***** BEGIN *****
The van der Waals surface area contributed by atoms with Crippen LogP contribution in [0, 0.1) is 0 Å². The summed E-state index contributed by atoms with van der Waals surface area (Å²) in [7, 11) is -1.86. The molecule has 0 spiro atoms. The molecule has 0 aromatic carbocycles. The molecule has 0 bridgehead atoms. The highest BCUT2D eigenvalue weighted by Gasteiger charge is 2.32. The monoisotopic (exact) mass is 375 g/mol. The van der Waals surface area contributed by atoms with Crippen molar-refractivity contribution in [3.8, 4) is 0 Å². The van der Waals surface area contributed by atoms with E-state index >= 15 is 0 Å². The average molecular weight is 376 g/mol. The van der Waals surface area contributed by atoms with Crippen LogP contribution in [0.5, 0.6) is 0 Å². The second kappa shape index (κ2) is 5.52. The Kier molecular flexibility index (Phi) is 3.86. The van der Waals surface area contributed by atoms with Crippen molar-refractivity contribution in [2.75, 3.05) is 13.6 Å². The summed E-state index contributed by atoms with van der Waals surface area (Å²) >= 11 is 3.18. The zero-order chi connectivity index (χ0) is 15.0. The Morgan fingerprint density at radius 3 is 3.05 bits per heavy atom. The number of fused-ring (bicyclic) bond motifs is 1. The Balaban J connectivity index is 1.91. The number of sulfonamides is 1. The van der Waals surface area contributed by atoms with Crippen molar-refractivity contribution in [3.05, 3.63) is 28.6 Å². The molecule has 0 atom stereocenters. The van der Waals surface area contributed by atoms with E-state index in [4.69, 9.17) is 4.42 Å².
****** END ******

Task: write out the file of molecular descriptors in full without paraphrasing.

The van der Waals surface area contributed by atoms with Crippen LogP contribution in [0, 0.1) is 0 Å². The summed E-state index contributed by atoms with van der Waals surface area (Å²) in [7, 11) is -1.86. The molecule has 0 spiro atoms. The molecule has 0 aromatic carbocycles. The molecule has 0 bridgehead atoms. The highest BCUT2D eigenvalue weighted by Gasteiger charge is 2.32. The monoisotopic (exact) mass is 375 g/mol. The van der Waals surface area contributed by atoms with Crippen molar-refractivity contribution in [3.8, 4) is 0 Å². The van der Waals surface area contributed by atoms with E-state index >= 15 is 0 Å². The average molecular weight is 376 g/mol. The van der Waals surface area contributed by atoms with Crippen LogP contribution in [0.5, 0.6) is 0 Å². The second kappa shape index (κ2) is 5.52. The Kier molecular flexibility index (Phi) is 3.86. The van der Waals surface area contributed by atoms with Crippen molar-refractivity contribution in [2.75, 3.05) is 13.6 Å². The summed E-state index contributed by atoms with van der Waals surface area (Å²) >= 11 is 3.18. The zero-order chi connectivity index (χ0) is 15.0. The Morgan fingerprint density at radius 3 is 3.05 bits per heavy atom. The number of fused-ring (bicyclic) bond motifs is 1. The Balaban J connectivity index is 1.91. The number of sulfonamides is 1. The van der Waals surface area contributed by atoms with Crippen molar-refractivity contribution in [3.05, 3.63) is 28.6 Å². The molecule has 0 atom stereocenters. The van der Waals surface area contributed by atoms with E-state index in [4.69, 9.17) is 4.42 Å².